Moreover, also in accordance with the present invention, multi-colored manufacturing is accomplished by mixing pigments, paints, dyes and/or other color media into the conductive ink 42 and/or resin 46, thereby facilitating the manufacture of multi-colored prototypes, models and circuitry. Similarly, other materials may, optionally, be mixed into the conductive inks 42 and/or resin 46 to alter the strength, thermal, mechanical, optical, electrical, functional and/or biofunctional properties thereby facilitating the manufacture of multi-functional, multi-material, multi-colored, multi-element and/or implantable prototypes, models, finished products and circuits. The present invention thus facilitates using SL and DW technology to aid in manufacturing of parts and circuitry in an endless number of materials, colors and designs.
Thus, the present invention thus provides, for example, a system and method of integrating fluid media dispensing technology such as DW technologies with RP technologies such as SL. The present invention is capable of efficiently building single and multi-material SL fabricated parts with complex, three-dimensional embedded circuitry using DW without the need for part re-registration.
Although a preferred system and method for integrating thermally curable media during stereolithography is discussed in detail herein, it will be appreciated that the present invention provides many applicable inventive concepts that can be embodied in a wide variety of specific contexts. For example, while the description has principally referenced curable ink deposition, it is to be understood that the present invention may also be utilized for other curable media deposition such as thermally curable media deposition, curable conductive material deposition, ultraviolet curable resins or controlled reaction materials such as 2-part epoxies. The specific embodiments discussed herein are merely illustrative of specific ways to make and use the invention, and do not delimit the scope of the invention. Those skilled in the art will recognize that various substitutions and modifications may be made to the invention without departing from the scope and spirit of the appended claims.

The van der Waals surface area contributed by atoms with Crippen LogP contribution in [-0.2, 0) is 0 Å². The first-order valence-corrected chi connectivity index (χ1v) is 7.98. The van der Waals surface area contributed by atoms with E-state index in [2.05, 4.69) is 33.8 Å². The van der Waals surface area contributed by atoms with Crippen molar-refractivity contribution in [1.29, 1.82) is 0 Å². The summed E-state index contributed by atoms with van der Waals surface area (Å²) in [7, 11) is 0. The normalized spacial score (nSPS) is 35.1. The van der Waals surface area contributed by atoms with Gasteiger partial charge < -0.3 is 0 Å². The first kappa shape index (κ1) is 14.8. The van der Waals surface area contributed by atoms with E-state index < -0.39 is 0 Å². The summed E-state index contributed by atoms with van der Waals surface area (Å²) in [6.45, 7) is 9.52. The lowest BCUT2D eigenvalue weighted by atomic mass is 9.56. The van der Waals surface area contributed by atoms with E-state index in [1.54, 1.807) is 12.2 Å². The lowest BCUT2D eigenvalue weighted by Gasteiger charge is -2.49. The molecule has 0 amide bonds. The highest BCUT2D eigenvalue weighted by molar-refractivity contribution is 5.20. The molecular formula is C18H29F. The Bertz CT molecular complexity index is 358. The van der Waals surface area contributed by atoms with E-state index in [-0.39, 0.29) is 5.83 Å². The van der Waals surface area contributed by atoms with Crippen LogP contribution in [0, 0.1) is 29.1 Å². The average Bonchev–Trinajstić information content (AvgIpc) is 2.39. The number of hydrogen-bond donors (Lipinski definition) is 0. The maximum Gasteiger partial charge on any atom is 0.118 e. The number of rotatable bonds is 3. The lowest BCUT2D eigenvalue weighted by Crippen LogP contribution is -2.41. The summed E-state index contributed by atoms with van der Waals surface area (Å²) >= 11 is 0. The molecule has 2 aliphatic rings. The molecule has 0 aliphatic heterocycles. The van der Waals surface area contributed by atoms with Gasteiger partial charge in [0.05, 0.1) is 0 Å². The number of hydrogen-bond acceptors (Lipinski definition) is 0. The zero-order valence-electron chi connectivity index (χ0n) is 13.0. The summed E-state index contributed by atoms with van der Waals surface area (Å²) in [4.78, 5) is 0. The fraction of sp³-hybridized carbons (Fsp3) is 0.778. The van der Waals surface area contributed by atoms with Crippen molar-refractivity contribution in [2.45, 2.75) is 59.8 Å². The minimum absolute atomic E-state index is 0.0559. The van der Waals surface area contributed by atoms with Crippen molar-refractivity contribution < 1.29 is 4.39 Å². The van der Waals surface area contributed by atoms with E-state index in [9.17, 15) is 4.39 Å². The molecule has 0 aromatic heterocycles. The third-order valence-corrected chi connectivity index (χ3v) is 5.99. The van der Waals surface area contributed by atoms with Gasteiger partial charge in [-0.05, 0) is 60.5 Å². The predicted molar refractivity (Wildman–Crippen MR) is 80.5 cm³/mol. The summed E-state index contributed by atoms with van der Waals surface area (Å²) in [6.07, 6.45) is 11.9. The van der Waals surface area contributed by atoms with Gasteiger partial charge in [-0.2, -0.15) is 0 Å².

|Cited Patent||Filing date||Publication date||Applicant||Title|
|US4575330||Aug 8, 1984||Mar 11, 1986||Uvp, Inc.||Apparatus for production of three-dimensional objects by stereolithography|
|US4942001||Oct 31, 1989||Jul 17, 1990||Inc. DeSoto||Method of forming a three-dimensional object by stereolithography and composition therefore|
|US5088047||Oct 16, 1989||Feb 11, 1992||Bynum David K||Automated manufacturing system using thin sections|
|US5143663||Jun 12, 1989||Sep 1, 1992||3D Systems, Inc.||Stereolithography method and apparatus|
|US5398193||Aug 20, 1993||Mar 14, 1995||Deangelis; Alfredo O.||Method of three-dimensional rapid prototyping through controlled layerwise deposition/extraction and apparatus therefor|
|US5402351 *||Jan 18, 1994||Mar 28, 1995||International Business Machines Corporation||Model generation system having closed-loop extrusion nozzle positioning|
|US5510066||Oct 4, 1994||Apr 23, 1996||Guild Associates, Inc.||Method for free-formation of a free-standing, three-dimensional body|
|US5658412 *||Dec 30, 1993||Aug 19, 1997||Eos Gmbh Electro Optical Systems||Method and apparatus for producing a three-dimensional object|
|US5779967||Jun 6, 1995||Jul 14, 1998||3D Systems, Inc.||Method and apparatus for production of three-dimensional objects by stereolithography|
|US5786023||Feb 13, 1996||Jul 28, 1998||Maxwell; James L.||Method and apparatus for the freeform growth of three-dimensional structures using pressurized precursor flows and growth rate control|
|US5876550||Oct 10, 1995||Mar 2, 1999||Helisys, Inc.||Laminated object manufacturing apparatus and method|
|US5902538||Aug 29, 1997||May 11, 1999||3D Systems, Inc.||Simplified stereolithographic object formation methods of overcoming minimum recoating depth limitations|
|US6027699||Jul 28, 1997||Feb 22, 2000||Lockheed Martin Energy Research Corp.||Material forming apparatus using a directed droplet stream|
|US6153034||Aug 3, 1998||Nov 28, 2000||Micromod R.P. Ltd||Rapid prototyping|
|US6158346||Jun 22, 1999||Dec 12, 2000||The Penn State Research Foundation||Electronic printing of non-planar macro and micro devices|
|US6159411||Feb 8, 1999||Dec 12, 2000||3D Systems, Inc.||Rapid prototyping method and apparatus with simplified build preparation for production of three dimensional objects|
|US6179601||May 10, 1999||Jan 30, 2001||3D Systems, Inc.||Simplified stereolithographic object formation methods of overcoming minimum recoating depth limitations|
|US6206672||Mar 31, 1994||Mar 27, 2001||Edward P. Grenda||Apparatus of fabricating 3 dimensional objects by means of electrophotography, ionography or a similar process|